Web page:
• The economic crisis became an additional impetus for the authorities to take meaningful steps to reform the investment climate at both the federal and regional levels. The result was not long in coming, as evidenced by Russia’s rising to the 51st position (from the 92nd position in pre-crisis 2013) in the World Bank's Ease of Doing Business Index. Foreign investor and expert surveys also show that at a time of economic turbulence, Russian authorities are willing to support business, acknowledging its role in promoting sustained economic growth. Owners of both large and mid-sized investment projects may now count on authorities for closer cooperation, assistance in overcoming difficulties and financial support in the form of tax benefits and subsidies.

A better investment climate is not the only attraction for potential investors. International investors begin to realize the benefits of the Russian ruble depreciation. Three years ago, they noted that production costs in Russia were about the same as in Europe (on average) or even higher for a number of products. The sharp currency depreciation has reversed the situation, making the Russian economy competitive in terms of production costs. Currently, labor costs and the expenses relating to the procurement and transport of goods in the Russian regions are several times lower than in Europe, albeit remaining higher than in a number of Asian countries. However, the low cost base, combined with skilled labor availability, make Russia one of the most attractive investment destinations for labor-intensive activities. In addition, “a lower reliance on foreign investment and capital have removed the touch of artificiality about the economy and enabled a number of industries to move to a higher-profile market role. This happened in the context of the slower downward trend of macroeconomic fundamentals that may have indicated that the Russian economy has bottomed out. And this is exactly what can be a new starting point for international investors to provide more investment in Russia”, according to Victor Chetverikov.

The liquidity crunch and sanction pressure are providing a chance for international investors

  • The tightening of the Central Bank of Russia (CBR) monetary policy following the ruble depreciation have affected the Russian financial institutions, limiting their access to financing and driving up the cost of their funding;
  • The Western sanctions and geopolitical tensions are driving down the price of Russian corporate stocks, making them much cheaper than corporate stocks from other BRICS countries.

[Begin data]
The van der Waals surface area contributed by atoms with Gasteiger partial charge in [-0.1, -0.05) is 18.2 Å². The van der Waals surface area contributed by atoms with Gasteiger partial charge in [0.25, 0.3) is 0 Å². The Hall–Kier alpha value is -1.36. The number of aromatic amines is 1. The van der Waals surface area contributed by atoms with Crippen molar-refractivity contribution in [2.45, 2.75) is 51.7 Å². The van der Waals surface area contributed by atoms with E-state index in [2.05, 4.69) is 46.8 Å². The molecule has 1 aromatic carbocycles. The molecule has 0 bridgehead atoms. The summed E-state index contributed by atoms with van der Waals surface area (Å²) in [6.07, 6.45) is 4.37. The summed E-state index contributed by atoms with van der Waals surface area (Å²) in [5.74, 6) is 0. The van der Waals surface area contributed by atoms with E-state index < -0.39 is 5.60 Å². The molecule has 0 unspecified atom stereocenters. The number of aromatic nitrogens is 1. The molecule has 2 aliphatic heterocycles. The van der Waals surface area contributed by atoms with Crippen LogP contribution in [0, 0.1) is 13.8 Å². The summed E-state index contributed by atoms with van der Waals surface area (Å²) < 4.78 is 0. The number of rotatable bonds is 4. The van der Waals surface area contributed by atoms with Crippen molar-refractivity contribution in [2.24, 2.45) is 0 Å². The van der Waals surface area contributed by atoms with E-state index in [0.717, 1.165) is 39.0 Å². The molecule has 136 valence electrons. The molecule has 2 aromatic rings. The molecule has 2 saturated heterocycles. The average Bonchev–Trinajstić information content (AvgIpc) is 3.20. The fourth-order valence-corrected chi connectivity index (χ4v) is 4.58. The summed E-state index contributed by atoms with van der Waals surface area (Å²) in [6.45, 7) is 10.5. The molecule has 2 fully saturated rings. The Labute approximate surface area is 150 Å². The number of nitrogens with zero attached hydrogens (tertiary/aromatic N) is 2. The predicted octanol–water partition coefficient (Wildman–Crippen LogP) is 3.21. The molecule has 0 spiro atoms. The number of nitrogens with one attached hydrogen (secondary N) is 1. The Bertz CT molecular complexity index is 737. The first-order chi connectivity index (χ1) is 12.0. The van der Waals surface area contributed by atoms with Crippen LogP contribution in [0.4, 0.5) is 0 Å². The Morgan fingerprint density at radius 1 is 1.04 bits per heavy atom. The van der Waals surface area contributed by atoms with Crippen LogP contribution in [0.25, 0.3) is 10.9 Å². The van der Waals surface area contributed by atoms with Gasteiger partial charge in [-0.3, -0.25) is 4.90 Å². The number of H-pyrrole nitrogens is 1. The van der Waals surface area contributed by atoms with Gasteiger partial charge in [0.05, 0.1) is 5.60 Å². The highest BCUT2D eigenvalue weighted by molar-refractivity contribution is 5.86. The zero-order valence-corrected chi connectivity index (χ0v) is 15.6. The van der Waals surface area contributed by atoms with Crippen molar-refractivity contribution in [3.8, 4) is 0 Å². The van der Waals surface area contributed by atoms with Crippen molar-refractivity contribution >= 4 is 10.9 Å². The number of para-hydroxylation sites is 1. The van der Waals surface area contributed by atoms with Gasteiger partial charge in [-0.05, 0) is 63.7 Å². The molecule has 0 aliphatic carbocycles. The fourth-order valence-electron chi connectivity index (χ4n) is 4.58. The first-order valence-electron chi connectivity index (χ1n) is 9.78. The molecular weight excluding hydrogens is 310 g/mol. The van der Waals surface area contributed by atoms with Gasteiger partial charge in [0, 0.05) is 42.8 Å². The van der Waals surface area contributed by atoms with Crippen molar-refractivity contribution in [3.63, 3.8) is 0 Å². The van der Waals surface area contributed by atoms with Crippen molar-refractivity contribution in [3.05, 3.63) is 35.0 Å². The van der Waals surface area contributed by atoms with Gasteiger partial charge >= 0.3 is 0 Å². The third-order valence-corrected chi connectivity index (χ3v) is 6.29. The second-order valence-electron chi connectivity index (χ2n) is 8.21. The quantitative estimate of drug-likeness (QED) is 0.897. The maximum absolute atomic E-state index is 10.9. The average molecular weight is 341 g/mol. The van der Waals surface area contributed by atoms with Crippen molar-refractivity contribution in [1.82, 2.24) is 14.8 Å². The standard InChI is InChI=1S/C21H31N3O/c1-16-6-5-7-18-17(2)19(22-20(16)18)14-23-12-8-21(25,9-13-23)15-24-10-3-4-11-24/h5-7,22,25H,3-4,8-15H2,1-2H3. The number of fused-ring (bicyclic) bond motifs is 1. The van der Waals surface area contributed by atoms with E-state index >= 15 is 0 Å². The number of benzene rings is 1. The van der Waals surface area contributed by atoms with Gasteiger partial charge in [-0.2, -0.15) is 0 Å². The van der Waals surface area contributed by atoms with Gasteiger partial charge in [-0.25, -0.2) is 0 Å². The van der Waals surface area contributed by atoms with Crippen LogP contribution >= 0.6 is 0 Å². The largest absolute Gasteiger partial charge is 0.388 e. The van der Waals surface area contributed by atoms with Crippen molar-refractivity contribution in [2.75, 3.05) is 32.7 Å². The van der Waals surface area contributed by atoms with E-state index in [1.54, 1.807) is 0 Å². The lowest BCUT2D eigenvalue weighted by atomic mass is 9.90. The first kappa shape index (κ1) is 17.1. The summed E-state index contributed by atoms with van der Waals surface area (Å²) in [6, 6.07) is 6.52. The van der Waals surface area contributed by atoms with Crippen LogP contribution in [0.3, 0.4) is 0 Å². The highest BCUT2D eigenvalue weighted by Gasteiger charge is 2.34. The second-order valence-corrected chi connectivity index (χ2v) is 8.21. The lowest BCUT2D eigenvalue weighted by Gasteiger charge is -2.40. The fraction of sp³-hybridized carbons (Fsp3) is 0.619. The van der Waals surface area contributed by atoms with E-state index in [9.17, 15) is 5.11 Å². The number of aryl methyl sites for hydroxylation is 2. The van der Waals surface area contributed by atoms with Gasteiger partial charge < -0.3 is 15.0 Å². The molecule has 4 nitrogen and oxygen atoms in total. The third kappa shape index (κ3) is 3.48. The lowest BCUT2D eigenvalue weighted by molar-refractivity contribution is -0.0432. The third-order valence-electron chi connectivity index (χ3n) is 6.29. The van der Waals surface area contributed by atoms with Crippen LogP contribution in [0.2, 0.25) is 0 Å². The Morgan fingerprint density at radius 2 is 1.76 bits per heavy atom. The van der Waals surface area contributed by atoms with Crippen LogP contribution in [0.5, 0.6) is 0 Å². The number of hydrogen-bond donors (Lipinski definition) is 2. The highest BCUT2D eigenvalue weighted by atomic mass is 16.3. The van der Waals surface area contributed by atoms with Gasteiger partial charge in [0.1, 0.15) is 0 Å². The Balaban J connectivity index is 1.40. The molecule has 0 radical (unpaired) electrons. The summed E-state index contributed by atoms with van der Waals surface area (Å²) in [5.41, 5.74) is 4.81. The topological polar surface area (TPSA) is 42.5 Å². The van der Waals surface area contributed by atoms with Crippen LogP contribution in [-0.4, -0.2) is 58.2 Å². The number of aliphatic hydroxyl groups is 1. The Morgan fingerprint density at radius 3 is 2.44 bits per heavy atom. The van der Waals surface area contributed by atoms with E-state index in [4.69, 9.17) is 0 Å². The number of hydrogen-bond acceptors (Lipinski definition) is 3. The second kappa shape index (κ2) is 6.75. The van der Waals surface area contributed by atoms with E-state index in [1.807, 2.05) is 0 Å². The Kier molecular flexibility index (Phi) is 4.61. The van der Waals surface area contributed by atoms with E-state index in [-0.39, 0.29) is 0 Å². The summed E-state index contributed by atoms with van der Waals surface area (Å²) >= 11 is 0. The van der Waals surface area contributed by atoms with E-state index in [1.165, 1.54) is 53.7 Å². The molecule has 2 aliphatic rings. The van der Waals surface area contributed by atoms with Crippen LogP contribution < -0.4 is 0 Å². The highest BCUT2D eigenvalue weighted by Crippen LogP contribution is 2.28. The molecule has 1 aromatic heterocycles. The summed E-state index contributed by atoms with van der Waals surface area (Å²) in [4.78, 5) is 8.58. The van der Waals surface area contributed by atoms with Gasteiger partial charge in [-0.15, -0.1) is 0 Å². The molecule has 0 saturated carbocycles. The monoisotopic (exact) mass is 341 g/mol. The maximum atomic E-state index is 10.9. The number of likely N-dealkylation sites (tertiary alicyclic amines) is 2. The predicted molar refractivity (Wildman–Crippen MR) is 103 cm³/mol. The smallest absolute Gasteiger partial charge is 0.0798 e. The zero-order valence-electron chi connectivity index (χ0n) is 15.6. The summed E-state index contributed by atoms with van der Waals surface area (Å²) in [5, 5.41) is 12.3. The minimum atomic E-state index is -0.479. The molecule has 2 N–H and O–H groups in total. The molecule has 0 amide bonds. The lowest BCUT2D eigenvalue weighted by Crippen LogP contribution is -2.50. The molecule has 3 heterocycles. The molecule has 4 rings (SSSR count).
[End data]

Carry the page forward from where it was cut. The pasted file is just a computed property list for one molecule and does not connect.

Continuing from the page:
• Russia’s investment attractiveness is much dependent on its export potential. Despite the shrinking disposable income and the resultant decrease in domestic demand, Russia is becoming a lucrative location for developing export-oriented activities. Factors, such as the currency devaluation, reducing production costs, free trade area existing under the Customs Union Act, and the advantageous geographic position are major sources of the Russian exporters’ obvious competitive advantages. Unfortunately, the country’s export-oriented companies fail to fully exploit the new opportunities. According to Rosstat, only a few industries (e.g., fertilizer plants and some agro industries) managed to increase their exports, in value terms, in 2015. One factor constraining the exports was the tightening of the central bank’s monetary policy, namely the key rate increase, which translated into sharply raised funding costs, on the one hand, and the tighter loan loss provisioning requirements for commercial banks, on the other hand. These changes in the financial regulatory framework have caused the money supply to shrink, liquidity to dry up and external funds to become hardly accessible to commercial companies. According to National Rating Agency’s analysts, the annual effective interest rate for corporate borrowers at year-end 2015 was 15.88 percent on average, with more than one-half of total bank corporate loans (56.12 percent) due within one year and 15.52 percent payable within one to three years. Medium-term investment loans (for a period of 3-plus years) accounted for less than one-third of total loans (28.31 percent). One may therefore expect that advantages like having access to credit and investments will determine the competitive position of Russian companies. In general, Russian export-oriented enterprises are quite capable of increasing their export volumes and geographic breakdown (largely through entering the Asian markets).

Another reason in favor of investing in Russia is the low cost of Russian corporate stocks, opening up new opportunities for foreign direct investors. The market value of Russian production companies, excluding mining entities and oil produces, has dropped more than 40% since March 2014. In some sectors, large export-oriented companies are seriously undervalued by the P/E ratio. This ratio is 3.90 for Rusal (RUAL), 2.42 for Nizhnekamskneftekhim (NKNC), 3.98 for Irkut (IRKT), 4.23 for Pharmstandard (PHST) and 4.84 for Cherkizovo (GCHE). “The undervaluation of Russian companies and projects, as well as the sharply depreciated ruble are not only investment attractiveness criteria. They may also become a gateway to an enhanced stock market development, in terms of trading volumes, liquidity and issuer diversity”, says Victor Chetverikov.

The crisis will not last forever, and analysts already note the favourable prospects for many sectors of the Russian manufacturing industry. In this situation, international investors have a chance to acquire potentially lucrative assets at an attractive price. One should only keep in mind that an investment in Russia, like in any other market, involves certain risks, including the currency, reginal and institutional risks. A sound and comprehensive risk assessment is a vital part of the investment decision-making process.

NRA, 25.03.2016